July 31, 2008 – More Second Quarter GDP: Positive, but Disappointing
Real nonresidential fixed investment, which includes the purchase of nonresidential structures, increased 2.3 percent during the second quarter of 2008, compared with a 2.4 percent increase in the previous quarter, according to data released July 31 by the U.S. Commerce Department on the nation’s gross domestic product (GDP).
This most recent GDP report reveals that investment in nonresidential structures increased 14.4 percent in the April-to-June period, compared with an increase of 8.6 percent in the first quarter of 2008. Real residential fixed investment continued its slump by declining 15.6 percent. Personal consumption increased 1.5 percent this quarter, up from an increase of 0.9 percent in the January-to-March period. Exports surged 9.2 percent in the second quarter compared to 5.1 percent during the first. Imports declined 6.6 percent during the second quarter.
Overall, real GDP increased an annualized 1.9 percent in the April-to-June period compared to a 0.9 percent increase in the first quarter of this year. While GDP rose in the second quarter, it fell short of consensus expectations of 2.6 percent. The fourth quarter of 2007 was revised downward to 0.2 percent, the first negative growth quarter since the third quarter of 2001.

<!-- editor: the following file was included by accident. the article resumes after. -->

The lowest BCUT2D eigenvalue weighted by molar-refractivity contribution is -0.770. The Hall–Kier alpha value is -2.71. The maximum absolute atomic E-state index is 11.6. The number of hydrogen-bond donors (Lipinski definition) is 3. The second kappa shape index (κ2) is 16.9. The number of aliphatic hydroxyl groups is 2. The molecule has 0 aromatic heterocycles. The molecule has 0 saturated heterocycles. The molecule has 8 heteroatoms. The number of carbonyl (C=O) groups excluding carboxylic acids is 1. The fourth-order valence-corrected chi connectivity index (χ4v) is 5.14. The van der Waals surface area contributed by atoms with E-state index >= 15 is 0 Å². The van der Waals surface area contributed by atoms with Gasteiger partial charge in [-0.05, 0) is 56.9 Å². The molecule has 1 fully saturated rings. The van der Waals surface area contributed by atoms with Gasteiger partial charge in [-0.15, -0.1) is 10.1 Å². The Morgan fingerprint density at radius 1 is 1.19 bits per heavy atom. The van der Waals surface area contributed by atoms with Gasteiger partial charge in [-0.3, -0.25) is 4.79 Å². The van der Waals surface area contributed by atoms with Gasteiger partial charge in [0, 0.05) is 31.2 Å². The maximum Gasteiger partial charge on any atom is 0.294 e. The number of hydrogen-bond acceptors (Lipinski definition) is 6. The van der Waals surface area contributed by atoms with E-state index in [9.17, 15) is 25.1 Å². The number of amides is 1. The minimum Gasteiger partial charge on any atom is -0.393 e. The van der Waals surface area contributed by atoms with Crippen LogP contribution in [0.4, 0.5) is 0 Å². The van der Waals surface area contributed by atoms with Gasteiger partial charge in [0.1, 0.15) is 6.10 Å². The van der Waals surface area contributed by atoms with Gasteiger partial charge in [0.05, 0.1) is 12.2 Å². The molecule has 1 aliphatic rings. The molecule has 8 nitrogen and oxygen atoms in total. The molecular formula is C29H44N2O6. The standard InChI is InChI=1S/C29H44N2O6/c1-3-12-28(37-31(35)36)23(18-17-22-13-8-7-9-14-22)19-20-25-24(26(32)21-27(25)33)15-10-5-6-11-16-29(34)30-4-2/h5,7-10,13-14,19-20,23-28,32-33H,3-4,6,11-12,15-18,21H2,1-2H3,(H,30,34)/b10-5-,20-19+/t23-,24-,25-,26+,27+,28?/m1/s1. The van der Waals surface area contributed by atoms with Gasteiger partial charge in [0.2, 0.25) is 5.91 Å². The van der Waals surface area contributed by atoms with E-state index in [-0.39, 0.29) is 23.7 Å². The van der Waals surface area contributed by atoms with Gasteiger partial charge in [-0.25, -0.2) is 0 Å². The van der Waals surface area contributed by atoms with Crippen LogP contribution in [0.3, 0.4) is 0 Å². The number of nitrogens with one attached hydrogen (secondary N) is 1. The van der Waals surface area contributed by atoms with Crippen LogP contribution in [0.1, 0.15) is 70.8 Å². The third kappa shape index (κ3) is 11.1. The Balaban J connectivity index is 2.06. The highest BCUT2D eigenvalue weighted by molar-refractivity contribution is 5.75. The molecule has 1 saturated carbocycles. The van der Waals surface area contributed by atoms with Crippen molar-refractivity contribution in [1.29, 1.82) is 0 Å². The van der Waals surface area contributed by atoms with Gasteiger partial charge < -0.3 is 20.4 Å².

GDP growth was well into positive territory during the second quarter. However, according to Associated Builders and Contractors (ABC) chief economist Anirban Basu, there remains significant room for caution. First, GDP data releases are subject to substantial revision, often downward. Also, the second quarter GDP was undoubtedly bolstered by the economic stimulus checks sent to American households in May and June, which stirred spending and therefore supported the nation’s expansion. The tax rebate’s impact on third quarter activity is unlikely to be as consequential. Finally, consumers, businesses and bankers remain subdued with respect to near-term economic prospects. This suggests diminished consumer spending, business expansion, employment growth and lending for the balance of 2008.
For ABC members, the implication is that new business generation will continue to become increasingly difficult with the exception of certain business segments such as energy production facilities and export-oriented manufacturing. Commercial builders are likely to be among the most impacted by ongoing economic weakness due to diminished demand for additional office, hotel, and retail square footage. Going forward, builders associated with government-financed projects will also be impacted as government tax collection at federal, state and local levels generally fall short of expectations.